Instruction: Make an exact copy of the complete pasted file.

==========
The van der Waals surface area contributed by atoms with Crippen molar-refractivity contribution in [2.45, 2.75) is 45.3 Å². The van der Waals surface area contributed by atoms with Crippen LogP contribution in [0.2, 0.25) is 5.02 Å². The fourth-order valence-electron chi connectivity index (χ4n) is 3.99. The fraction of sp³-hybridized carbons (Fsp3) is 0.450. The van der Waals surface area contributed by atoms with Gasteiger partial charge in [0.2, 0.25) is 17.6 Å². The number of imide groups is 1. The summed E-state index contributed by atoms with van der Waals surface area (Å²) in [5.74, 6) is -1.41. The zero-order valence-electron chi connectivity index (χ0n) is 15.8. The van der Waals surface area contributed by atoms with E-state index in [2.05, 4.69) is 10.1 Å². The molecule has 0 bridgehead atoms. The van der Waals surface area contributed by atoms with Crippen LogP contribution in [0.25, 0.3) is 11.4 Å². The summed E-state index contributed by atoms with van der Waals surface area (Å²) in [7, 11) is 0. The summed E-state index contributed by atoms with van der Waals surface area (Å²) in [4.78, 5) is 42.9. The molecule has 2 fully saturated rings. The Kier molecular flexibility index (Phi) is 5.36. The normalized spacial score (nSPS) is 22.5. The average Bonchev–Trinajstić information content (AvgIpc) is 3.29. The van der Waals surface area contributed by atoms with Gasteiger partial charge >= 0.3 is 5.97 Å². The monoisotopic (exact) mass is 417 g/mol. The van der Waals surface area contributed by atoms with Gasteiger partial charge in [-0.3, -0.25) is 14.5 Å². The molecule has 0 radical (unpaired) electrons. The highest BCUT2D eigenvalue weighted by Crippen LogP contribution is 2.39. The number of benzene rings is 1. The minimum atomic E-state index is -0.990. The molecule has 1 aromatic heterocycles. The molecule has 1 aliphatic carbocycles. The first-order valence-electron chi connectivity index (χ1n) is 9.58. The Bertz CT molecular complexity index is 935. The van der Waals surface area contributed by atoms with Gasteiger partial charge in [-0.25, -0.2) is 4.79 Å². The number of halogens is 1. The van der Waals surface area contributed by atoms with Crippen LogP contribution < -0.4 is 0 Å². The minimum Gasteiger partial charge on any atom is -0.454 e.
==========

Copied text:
The van der Waals surface area contributed by atoms with Crippen molar-refractivity contribution in [2.45, 2.75) is 45.3 Å². The van der Waals surface area contributed by atoms with Crippen LogP contribution in [0.2, 0.25) is 5.02 Å². The fourth-order valence-electron chi connectivity index (χ4n) is 3.99. The fraction of sp³-hybridized carbons (Fsp3) is 0.450. The van der Waals surface area contributed by atoms with Gasteiger partial charge in [0.2, 0.25) is 17.6 Å². The number of imide groups is 1. The summed E-state index contributed by atoms with van der Waals surface area (Å²) in [5.74, 6) is -1.41. The zero-order valence-electron chi connectivity index (χ0n) is 15.8. The van der Waals surface area contributed by atoms with E-state index in [2.05, 4.69) is 10.1 Å². The molecule has 0 bridgehead atoms. The van der Waals surface area contributed by atoms with Crippen LogP contribution in [0.25, 0.3) is 11.4 Å². The summed E-state index contributed by atoms with van der Waals surface area (Å²) in [7, 11) is 0. The summed E-state index contributed by atoms with van der Waals surface area (Å²) in [4.78, 5) is 42.9. The molecule has 2 fully saturated rings. The Kier molecular flexibility index (Phi) is 5.36. The normalized spacial score (nSPS) is 22.5. The average Bonchev–Trinajstić information content (AvgIpc) is 3.29. The van der Waals surface area contributed by atoms with Gasteiger partial charge >= 0.3 is 5.97 Å². The monoisotopic (exact) mass is 417 g/mol. The van der Waals surface area contributed by atoms with Gasteiger partial charge in [-0.3, -0.25) is 14.5 Å². The molecule has 0 radical (unpaired) electrons. The highest BCUT2D eigenvalue weighted by Crippen LogP contribution is 2.39. The number of benzene rings is 1. The minimum atomic E-state index is -0.990. The molecule has 1 aromatic heterocycles. The molecule has 1 aliphatic carbocycles. The first-order valence-electron chi connectivity index (χ1n) is 9.58. The Bertz CT molecular complexity index is 935. The van der Waals surface area contributed by atoms with Gasteiger partial charge in [-0.25, -0.2) is 4.79 Å². The number of halogens is 1. The van der Waals surface area contributed by atoms with Crippen LogP contribution < -0.4 is 0 Å². The minimum Gasteiger partial charge on any atom is -0.454 e.